The Happiness Guide Chapter 9 – Perfect Match
Cameron Jewell |
What an amazing journey this book has been for us, charting the way to greater tenant and landlord happiness.
Just like any relationship, for the people who own and occupy our commercial buildings, there’s often love at first sight, the reality of the morning after, followed by the even greater challenge of living together – in harmony and productively.
How hard it is to achieve the ideal partnership is no more glaringly revealed than in commercial office practices. The absence of good relationships can cause great waste – in energy, water, materials – and in social and economic terms, with lost opportunities to engage in more productive stakeholder relations.
The waste could be seen most poignantly in the almost bloody- minded trashing of office fitouts when the lease agreement is over. Beautiful $1000 ergonomic chairs tossed to the trash – out they go. Heavy timber cabinet tables at which state premiers have sat and high quality furniture and fittings – out they go.
You can’t help but envision scenes from War of the Roses, or the clichéd jilted lover tossing suitcases, clothing and personal items out the window when the relationship is done and dusted.
Well that’s the bad old days – the pre-rationalist, pre-sustainability agenda rooted in the fossil fuel dinosaur era, where we thought the oceans and earth had so much plenty that we could squander it at will and still expect a good life for our children.
Today the wake up call is alarming. The climate is in the red danger zone. We understand at last that resources have an end point. And so does bad behaviour. Not only are poor practices unintelligent, they cost us in terms of environment, our health, our finance and, yes, our happiness.
When we started this project the rule was that owners didn’t talk much to tenants unless they absolutely had to. Maybe they were a little scared, like you’d be around a sleeping giant.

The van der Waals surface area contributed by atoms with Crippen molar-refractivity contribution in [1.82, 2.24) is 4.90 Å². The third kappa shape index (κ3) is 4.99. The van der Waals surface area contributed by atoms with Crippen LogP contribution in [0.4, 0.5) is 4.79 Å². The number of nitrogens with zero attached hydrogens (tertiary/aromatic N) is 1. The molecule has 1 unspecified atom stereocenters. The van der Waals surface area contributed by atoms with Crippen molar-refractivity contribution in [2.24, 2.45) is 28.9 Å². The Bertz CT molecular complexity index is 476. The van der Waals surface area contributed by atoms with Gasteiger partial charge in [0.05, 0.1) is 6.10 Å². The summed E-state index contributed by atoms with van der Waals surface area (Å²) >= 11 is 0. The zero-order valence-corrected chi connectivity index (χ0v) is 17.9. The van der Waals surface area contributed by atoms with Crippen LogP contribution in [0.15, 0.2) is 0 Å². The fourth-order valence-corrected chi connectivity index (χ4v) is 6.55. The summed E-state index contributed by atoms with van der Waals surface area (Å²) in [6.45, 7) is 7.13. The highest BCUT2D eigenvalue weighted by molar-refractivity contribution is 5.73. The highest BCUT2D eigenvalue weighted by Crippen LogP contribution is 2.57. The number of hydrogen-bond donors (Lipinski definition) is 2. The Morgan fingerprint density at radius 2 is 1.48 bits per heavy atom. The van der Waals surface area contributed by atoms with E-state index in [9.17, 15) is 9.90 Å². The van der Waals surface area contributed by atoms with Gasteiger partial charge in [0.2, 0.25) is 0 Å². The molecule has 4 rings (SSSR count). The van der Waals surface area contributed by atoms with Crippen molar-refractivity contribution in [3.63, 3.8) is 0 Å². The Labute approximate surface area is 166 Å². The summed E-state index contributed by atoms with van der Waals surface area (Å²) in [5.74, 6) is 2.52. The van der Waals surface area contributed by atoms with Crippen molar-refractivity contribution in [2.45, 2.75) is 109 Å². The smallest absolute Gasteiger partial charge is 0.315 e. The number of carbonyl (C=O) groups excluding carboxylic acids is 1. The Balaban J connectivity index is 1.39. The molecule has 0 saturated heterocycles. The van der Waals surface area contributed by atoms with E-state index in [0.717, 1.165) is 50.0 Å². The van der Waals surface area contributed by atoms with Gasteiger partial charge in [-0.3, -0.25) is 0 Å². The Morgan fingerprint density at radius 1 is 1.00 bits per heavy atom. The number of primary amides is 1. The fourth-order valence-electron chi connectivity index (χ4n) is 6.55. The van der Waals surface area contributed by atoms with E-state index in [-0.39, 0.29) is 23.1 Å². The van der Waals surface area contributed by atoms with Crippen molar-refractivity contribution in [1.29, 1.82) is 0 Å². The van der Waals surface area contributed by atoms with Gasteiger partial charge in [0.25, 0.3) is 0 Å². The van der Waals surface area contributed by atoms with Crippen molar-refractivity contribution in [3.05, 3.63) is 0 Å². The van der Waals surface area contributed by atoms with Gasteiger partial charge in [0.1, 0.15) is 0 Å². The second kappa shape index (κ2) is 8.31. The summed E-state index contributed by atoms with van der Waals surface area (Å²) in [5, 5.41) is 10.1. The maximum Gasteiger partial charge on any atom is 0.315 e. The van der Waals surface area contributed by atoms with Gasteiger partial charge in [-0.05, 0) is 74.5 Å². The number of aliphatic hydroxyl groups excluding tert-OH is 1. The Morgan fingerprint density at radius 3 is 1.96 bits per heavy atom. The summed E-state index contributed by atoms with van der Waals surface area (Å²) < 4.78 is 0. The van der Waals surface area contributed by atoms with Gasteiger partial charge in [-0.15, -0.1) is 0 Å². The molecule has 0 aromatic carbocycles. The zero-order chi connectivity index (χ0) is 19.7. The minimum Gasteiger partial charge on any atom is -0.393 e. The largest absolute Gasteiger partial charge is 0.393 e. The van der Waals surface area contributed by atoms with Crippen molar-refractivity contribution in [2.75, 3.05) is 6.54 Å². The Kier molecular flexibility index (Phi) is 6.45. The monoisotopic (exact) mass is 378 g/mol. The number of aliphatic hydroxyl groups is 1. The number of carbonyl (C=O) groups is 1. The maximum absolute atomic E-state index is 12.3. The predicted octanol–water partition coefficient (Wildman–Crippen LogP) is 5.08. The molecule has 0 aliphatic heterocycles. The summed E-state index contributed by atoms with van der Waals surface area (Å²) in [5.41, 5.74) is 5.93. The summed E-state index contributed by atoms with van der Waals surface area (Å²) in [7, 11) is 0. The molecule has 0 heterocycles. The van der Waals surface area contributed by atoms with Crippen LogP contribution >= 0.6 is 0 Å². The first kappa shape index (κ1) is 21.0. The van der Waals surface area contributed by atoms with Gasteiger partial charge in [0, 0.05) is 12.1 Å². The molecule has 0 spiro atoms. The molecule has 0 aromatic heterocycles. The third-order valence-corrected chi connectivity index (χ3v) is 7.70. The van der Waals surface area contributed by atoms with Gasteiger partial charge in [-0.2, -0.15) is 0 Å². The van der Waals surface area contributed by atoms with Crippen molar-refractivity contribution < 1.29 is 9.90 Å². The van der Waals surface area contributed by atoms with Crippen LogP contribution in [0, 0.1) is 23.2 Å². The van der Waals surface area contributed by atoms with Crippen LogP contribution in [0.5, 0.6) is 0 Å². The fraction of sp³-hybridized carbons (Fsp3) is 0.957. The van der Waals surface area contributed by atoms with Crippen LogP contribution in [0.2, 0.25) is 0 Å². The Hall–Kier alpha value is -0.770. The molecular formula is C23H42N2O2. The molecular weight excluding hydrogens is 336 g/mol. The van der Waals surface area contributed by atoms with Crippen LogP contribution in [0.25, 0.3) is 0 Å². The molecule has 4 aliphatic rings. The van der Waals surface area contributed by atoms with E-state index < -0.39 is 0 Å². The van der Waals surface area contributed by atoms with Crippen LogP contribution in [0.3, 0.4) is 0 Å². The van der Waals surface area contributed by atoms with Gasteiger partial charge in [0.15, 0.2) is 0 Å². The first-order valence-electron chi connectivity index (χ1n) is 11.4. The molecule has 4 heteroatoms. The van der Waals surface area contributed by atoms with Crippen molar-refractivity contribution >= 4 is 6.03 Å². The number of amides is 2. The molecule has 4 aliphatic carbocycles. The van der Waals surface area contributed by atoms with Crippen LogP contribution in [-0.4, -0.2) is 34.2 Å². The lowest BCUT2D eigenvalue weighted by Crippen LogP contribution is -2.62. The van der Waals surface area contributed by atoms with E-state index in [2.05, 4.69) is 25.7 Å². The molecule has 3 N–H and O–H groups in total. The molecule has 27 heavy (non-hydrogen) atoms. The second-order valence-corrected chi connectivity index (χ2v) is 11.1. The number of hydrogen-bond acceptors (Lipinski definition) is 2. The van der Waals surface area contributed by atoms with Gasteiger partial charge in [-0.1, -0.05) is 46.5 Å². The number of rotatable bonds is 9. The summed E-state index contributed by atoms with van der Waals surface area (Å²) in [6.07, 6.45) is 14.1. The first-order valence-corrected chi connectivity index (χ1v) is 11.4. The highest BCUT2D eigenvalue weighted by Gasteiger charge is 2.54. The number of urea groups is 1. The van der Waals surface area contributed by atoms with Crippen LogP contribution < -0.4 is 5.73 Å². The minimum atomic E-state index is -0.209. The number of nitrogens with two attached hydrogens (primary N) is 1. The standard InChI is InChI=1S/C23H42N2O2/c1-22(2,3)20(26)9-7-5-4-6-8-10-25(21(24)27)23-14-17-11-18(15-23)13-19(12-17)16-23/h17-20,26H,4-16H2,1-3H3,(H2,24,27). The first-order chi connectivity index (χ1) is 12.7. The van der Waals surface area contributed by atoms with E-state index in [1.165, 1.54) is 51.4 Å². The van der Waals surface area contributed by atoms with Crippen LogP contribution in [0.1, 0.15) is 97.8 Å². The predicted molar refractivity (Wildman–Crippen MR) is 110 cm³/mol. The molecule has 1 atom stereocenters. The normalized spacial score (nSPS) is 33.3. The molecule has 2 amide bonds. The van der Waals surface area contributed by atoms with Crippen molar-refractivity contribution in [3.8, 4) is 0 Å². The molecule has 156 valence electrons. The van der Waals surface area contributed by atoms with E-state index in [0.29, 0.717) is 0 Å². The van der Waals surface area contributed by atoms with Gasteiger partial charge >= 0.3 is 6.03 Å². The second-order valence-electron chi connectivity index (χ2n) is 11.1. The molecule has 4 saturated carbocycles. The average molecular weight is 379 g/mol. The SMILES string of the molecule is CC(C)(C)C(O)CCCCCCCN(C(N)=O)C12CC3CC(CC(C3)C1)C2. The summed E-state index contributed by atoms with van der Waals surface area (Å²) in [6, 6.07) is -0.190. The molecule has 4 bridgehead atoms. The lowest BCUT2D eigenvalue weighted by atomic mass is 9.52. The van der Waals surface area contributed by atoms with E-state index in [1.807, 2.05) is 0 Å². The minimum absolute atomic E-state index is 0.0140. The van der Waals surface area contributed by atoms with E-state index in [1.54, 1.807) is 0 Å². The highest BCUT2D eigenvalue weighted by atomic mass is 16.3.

So when property owners decided they needed to green up their act and set about transforming their buildings into highly rated assets, they tip-toed around the tenants and let them get away with whatever they wanted. Maybe not quite blue murder, but close (perhaps green murder)?
Well, what do you call a building with a six star base building rating and tenancies composed of whatever the cat dragged in, in sustainability terms?
So with this split personality in our green building industry it was music to our ears when in early 2013 the Better Buildings Partnership made up of Sydney’s leading property owners in a program managed by the City of Sydney opened a most interesting conversation – how to create a project that shifts the thinking and creates greener leasing practices.
The serialised Tenants and Landlords Guide to Happiness is the result of that unique project. It’s been very much a collaboration with the BBP members who have allowed an unusual degree of insight into what goes on behind closed leasing doors – and how they have personally contributed to improvements, whether in lease negotiation, tenant/landlord practices, green lease clauses and the emerging “village” idea in our high rise buildings.
In this fabulous concluding chapter we delve into how five couples – and the occasional matchmaker – have managed their productive and happy relationships.
Thanks so much to the wonderful people who allowed us to bend all sorts of rules to play along with our metaphor. Especially to our cover couple, Beck Dawson from Investa and Emlyn Keane from AMP Capital who recreated the famous five-minute pitch they did on behalf of the BBP at the Banksia Sustainability Awards, which allowed them to take home the Innovator of the Year Award on behalf of the BBP.
We thank all the members of the BBP. At times they showed even greater trust and co-operation than our couples in this chapter, to allow us valuable insight into their leasing practices.
The City of Sydney has done an enormous amount of work to assist in the project. Importantly it has created tools from the evolution of better, greener leasing practices so that the learning can be leveraged to transform the entire industry.
Today, we hear that Australia is leading the world in some of these green leasing practice developments.
We’re not surprised, actually.
We know the book has received more than 50,000 hits over the previous eight chapters, and thousands of downloads, and that 20 per cent of the readers are from the US, the UK, New Zealand and Asia.
So here’s from Oz to the rest of the world – a gift for a more collaborative, greener commercial leasing market.
And don’t forget, we can’t wait for the future.